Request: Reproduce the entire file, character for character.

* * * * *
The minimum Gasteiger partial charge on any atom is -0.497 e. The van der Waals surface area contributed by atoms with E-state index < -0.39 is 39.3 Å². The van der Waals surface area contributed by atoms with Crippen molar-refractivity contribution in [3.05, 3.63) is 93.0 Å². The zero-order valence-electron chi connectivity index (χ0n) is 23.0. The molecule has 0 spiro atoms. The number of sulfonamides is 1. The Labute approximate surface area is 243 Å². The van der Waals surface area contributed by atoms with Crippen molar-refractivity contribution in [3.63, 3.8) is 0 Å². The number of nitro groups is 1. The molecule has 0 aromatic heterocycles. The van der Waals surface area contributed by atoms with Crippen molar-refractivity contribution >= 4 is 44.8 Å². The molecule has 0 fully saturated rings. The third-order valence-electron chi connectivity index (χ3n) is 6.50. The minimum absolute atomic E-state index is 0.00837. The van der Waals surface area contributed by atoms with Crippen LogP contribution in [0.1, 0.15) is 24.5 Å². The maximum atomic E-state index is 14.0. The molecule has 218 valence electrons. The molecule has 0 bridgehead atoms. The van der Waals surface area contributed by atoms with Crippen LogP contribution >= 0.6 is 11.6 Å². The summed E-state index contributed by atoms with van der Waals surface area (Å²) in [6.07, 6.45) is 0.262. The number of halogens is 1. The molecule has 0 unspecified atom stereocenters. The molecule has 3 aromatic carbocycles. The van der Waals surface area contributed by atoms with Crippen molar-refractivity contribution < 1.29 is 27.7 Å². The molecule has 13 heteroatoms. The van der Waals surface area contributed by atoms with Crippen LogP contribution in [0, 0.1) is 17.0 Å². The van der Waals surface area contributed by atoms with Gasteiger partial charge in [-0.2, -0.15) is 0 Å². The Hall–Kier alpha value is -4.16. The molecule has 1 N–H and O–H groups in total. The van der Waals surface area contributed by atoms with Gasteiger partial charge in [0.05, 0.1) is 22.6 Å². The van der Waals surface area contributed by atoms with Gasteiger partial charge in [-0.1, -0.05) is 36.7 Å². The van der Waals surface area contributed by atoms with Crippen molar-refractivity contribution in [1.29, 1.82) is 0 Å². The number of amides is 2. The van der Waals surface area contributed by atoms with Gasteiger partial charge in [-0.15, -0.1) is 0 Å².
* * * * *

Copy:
The minimum Gasteiger partial charge on any atom is -0.497 e. The van der Waals surface area contributed by atoms with E-state index < -0.39 is 39.3 Å². The van der Waals surface area contributed by atoms with Crippen molar-refractivity contribution in [3.05, 3.63) is 93.0 Å². The zero-order valence-electron chi connectivity index (χ0n) is 23.0. The molecule has 0 spiro atoms. The number of sulfonamides is 1. The Labute approximate surface area is 243 Å². The van der Waals surface area contributed by atoms with Crippen molar-refractivity contribution in [3.63, 3.8) is 0 Å². The number of nitro groups is 1. The molecule has 0 aromatic heterocycles. The van der Waals surface area contributed by atoms with Crippen molar-refractivity contribution >= 4 is 44.8 Å². The molecule has 0 fully saturated rings. The third-order valence-electron chi connectivity index (χ3n) is 6.50. The minimum absolute atomic E-state index is 0.00837. The van der Waals surface area contributed by atoms with Crippen LogP contribution in [0.1, 0.15) is 24.5 Å². The maximum atomic E-state index is 14.0. The molecule has 218 valence electrons. The molecule has 0 bridgehead atoms. The van der Waals surface area contributed by atoms with Crippen LogP contribution >= 0.6 is 11.6 Å². The summed E-state index contributed by atoms with van der Waals surface area (Å²) in [6.07, 6.45) is 0.262. The number of halogens is 1. The molecule has 0 unspecified atom stereocenters. The molecule has 3 aromatic carbocycles. The van der Waals surface area contributed by atoms with Crippen molar-refractivity contribution < 1.29 is 27.7 Å². The molecule has 13 heteroatoms. The van der Waals surface area contributed by atoms with Crippen LogP contribution in [0, 0.1) is 17.0 Å². The van der Waals surface area contributed by atoms with Gasteiger partial charge in [-0.2, -0.15) is 0 Å². The Hall–Kier alpha value is -4.16. The molecule has 1 N–H and O–H groups in total. The van der Waals surface area contributed by atoms with Gasteiger partial charge in [0.05, 0.1) is 22.6 Å². The van der Waals surface area contributed by atoms with Gasteiger partial charge in [-0.1, -0.05) is 36.7 Å². The van der Waals surface area contributed by atoms with Crippen molar-refractivity contribution in [1.29, 1.82) is 0 Å². The number of amides is 2. The van der Waals surface area contributed by atoms with Gasteiger partial charge in [-0.15, -0.1) is 0 Å².